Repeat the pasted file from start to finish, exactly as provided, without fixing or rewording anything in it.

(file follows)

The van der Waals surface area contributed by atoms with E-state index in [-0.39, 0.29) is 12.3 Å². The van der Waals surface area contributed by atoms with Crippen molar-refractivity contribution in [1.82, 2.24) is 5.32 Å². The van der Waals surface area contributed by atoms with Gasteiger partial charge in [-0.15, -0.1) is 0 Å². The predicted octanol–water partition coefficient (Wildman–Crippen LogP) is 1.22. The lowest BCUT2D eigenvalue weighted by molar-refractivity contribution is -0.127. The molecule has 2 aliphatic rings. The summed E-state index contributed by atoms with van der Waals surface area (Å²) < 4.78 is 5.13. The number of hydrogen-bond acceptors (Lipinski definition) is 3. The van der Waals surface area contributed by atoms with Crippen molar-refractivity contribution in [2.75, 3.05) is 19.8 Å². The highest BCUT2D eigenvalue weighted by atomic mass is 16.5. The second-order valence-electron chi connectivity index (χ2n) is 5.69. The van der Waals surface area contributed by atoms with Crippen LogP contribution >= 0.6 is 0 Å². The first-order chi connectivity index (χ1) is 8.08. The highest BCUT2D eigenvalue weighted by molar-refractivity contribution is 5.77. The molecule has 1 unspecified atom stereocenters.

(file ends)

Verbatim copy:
The van der Waals surface area contributed by atoms with E-state index in [-0.39, 0.29) is 12.3 Å². The van der Waals surface area contributed by atoms with Crippen molar-refractivity contribution in [1.82, 2.24) is 5.32 Å². The van der Waals surface area contributed by atoms with Gasteiger partial charge in [-0.15, -0.1) is 0 Å². The predicted octanol–water partition coefficient (Wildman–Crippen LogP) is 1.22. The lowest BCUT2D eigenvalue weighted by molar-refractivity contribution is -0.127. The molecule has 2 aliphatic rings. The summed E-state index contributed by atoms with van der Waals surface area (Å²) < 4.78 is 5.13. The number of hydrogen-bond acceptors (Lipinski definition) is 3. The van der Waals surface area contributed by atoms with Crippen molar-refractivity contribution in [2.75, 3.05) is 19.8 Å². The highest BCUT2D eigenvalue weighted by atomic mass is 16.5. The second-order valence-electron chi connectivity index (χ2n) is 5.69. The van der Waals surface area contributed by atoms with Crippen LogP contribution >= 0.6 is 0 Å². The first-order chi connectivity index (χ1) is 8.08. The highest BCUT2D eigenvalue weighted by molar-refractivity contribution is 5.77. The molecule has 1 unspecified atom stereocenters.